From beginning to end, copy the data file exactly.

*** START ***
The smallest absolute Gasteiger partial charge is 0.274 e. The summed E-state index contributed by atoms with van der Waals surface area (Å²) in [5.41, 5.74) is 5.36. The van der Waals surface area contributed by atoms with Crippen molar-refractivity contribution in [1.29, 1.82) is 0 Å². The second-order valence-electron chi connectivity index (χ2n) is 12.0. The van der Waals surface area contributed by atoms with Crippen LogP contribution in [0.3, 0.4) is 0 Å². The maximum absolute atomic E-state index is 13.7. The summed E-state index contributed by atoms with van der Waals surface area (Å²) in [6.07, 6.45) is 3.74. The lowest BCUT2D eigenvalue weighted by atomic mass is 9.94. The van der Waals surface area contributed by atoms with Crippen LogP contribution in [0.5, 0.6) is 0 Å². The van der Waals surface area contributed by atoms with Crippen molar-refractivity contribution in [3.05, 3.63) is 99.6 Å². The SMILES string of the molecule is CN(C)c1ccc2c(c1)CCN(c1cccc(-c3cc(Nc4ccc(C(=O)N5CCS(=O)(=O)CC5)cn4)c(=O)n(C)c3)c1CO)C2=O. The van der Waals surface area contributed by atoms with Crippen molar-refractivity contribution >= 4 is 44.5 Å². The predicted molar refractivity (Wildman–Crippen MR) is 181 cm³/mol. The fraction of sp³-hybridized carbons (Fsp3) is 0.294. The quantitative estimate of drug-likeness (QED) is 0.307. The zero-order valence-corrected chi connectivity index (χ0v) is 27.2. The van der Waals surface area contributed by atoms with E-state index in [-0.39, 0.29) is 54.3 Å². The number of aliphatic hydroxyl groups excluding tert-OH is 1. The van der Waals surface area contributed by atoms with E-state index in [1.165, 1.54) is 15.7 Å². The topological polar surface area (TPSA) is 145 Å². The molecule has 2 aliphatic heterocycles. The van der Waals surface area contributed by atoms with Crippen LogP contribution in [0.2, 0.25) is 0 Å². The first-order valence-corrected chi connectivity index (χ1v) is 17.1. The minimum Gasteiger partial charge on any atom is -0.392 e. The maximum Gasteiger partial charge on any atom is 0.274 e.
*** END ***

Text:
The smallest absolute Gasteiger partial charge is 0.274 e. The summed E-state index contributed by atoms with van der Waals surface area (Å²) in [5.41, 5.74) is 5.36. The van der Waals surface area contributed by atoms with Crippen molar-refractivity contribution in [1.29, 1.82) is 0 Å². The second-order valence-electron chi connectivity index (χ2n) is 12.0. The van der Waals surface area contributed by atoms with Crippen LogP contribution in [0.3, 0.4) is 0 Å². The maximum absolute atomic E-state index is 13.7. The summed E-state index contributed by atoms with van der Waals surface area (Å²) in [6.07, 6.45) is 3.74. The lowest BCUT2D eigenvalue weighted by atomic mass is 9.94. The van der Waals surface area contributed by atoms with Crippen LogP contribution in [0.5, 0.6) is 0 Å². The van der Waals surface area contributed by atoms with Crippen molar-refractivity contribution in [3.05, 3.63) is 99.6 Å². The SMILES string of the molecule is CN(C)c1ccc2c(c1)CCN(c1cccc(-c3cc(Nc4ccc(C(=O)N5CCS(=O)(=O)CC5)cn4)c(=O)n(C)c3)c1CO)C2=O. The van der Waals surface area contributed by atoms with Crippen molar-refractivity contribution >= 4 is 44.5 Å². The predicted molar refractivity (Wildman–Crippen MR) is 181 cm³/mol. The fraction of sp³-hybridized carbons (Fsp3) is 0.294. The quantitative estimate of drug-likeness (QED) is 0.307. The zero-order valence-corrected chi connectivity index (χ0v) is 27.2. The van der Waals surface area contributed by atoms with E-state index in [-0.39, 0.29) is 54.3 Å². The number of aliphatic hydroxyl groups excluding tert-OH is 1. The van der Waals surface area contributed by atoms with E-state index in [1.165, 1.54) is 15.7 Å². The topological polar surface area (TPSA) is 145 Å². The molecule has 2 aliphatic heterocycles. The van der Waals surface area contributed by atoms with Crippen LogP contribution in [0.2, 0.25) is 0 Å². The first-order valence-corrected chi connectivity index (χ1v) is 17.1. The minimum Gasteiger partial charge on any atom is -0.392 e. The maximum Gasteiger partial charge on any atom is 0.274 e.